In the summer of 1885, Karl Pearson founded The Men and Women’s Club with the aim to discuss “all matters…connected with the mutual position and relation of men and women.” Pearson drew his members from middle-class liberals, socialists, and feminists, and over the lifespan of the club (1885-1889), discussions ranged from sexual relations in Periclean Athens to the position of Buddhist nuns, to sexuality and its relation to marriage, prostitution, and friendship. In essence, The Men and Women’s Club existed to challenge the long-held norms for male and female interaction as well as notions of “proper” sexuality. In late Victorian England, where sexuality was seen by many as “base” and “animal” and ignorance of women’s bodies and all things concerning sex was widespread, discussion of such issues was indeed radical.
In 1885 Karl Pearson was twenty-eight, and an ardent eugenicist who believed that women were the key to national progress. In the club’s inaugural paper, “The Woman’s Question,” he reflected on what changes would occur should women gain access to education, professions and political representation. His treatise was ironically reflected in the make-up of the club, for many of the women felt themselves to be intellectually inferior to the men, who were of Pearson’s background: “radical liberal or socialist in their politics, and employed as lawyers, doctors, or university lecturers. They shared similar public school and Oxbridge backgrounds and were further linked through membership of the same West End men’s clubs: the Saville, the National Liberal Club, the Athenaeum.” Although a number of the female members were economically independent as teachers, writers or journalists, only one had been to university, and all but two were single.
The club’s constitution declared that it would meet monthly, consist of no more than twenty members, and be composed of equal numbers of men and women. They met in each others’ homes, although generally at the house of a male member, with half of the club’s thirty-six meetings taking place at the house of club’s President, Robert Parker, a barrister living in Brunswick Gardens, Kensington, the heart of respectable London. Once at the meetings, the men and women found it difficult to reconcile their gender privileges and marginalization, particularly on the subjects of the role of religion, emotion, and a woman’s individual rights and social obligations.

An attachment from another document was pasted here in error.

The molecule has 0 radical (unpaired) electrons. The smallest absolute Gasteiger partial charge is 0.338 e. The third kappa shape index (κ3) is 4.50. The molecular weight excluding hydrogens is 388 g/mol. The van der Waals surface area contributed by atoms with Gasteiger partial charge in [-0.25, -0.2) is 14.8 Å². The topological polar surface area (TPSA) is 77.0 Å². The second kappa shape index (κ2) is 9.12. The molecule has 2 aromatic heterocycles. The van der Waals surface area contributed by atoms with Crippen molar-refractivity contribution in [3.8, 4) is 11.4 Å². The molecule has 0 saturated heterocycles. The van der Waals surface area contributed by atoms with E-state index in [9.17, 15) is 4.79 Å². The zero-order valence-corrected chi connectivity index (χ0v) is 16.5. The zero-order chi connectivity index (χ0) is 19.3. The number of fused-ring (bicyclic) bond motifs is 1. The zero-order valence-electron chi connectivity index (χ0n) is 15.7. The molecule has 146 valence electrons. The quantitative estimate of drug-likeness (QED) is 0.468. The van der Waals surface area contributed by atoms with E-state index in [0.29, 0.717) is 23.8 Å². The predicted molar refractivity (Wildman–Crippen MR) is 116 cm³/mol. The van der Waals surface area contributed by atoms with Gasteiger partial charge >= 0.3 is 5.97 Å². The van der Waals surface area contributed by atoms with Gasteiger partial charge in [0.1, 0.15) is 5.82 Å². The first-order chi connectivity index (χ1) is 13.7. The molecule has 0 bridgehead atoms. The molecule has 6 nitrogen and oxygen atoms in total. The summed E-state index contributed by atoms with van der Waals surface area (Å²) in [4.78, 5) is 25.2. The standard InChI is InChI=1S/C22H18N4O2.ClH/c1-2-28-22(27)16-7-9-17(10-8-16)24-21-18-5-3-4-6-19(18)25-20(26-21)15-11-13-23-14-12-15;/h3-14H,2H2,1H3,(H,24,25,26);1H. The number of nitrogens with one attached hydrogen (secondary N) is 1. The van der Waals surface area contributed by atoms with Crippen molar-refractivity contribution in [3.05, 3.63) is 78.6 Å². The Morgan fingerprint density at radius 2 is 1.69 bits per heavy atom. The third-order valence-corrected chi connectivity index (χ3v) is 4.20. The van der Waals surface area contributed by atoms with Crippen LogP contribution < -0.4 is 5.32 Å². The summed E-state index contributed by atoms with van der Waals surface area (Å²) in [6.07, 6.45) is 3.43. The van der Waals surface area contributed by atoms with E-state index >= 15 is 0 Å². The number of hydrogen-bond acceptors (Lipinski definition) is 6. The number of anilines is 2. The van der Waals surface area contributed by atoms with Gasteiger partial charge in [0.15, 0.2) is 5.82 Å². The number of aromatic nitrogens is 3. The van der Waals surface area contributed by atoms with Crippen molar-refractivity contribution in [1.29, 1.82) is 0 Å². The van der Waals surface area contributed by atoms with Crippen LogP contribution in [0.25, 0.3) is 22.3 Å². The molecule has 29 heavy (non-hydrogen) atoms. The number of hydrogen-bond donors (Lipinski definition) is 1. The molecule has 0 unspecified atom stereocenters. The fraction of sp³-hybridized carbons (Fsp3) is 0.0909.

The club’s most famous female member was Olive Schreiner, a missionary’s daughter whose fictionalized account of her life in South Africa, The Story of an African Farm, made her a celebrity overnight. Schreiner was vocal in her challenge of commonly-held conceptions of female sexuality. Her belief that women experienced sexual pleasure intrigued the male members and horrified the female members. Pearson did propose that sex, even among animals, was never solely for procreation, but was also a “physical pleasure like climbing a mountain, but his support of uninhibited female sexuality fell short: like most “New Men,” who criticized and heralded the end of the patriarchal era but looked with fear towards the new feminist order, and was terrified and disoriented by any signs of female sexual agency in the flesh. Another bone of contention between the men and women was the former’s avoidance of taking responsibility for male sexuality vs the women’s attempt to encourage accountability. Not surprisingly, club members were not sexually adventurous and showed little enthusiasm for free-love doctrines.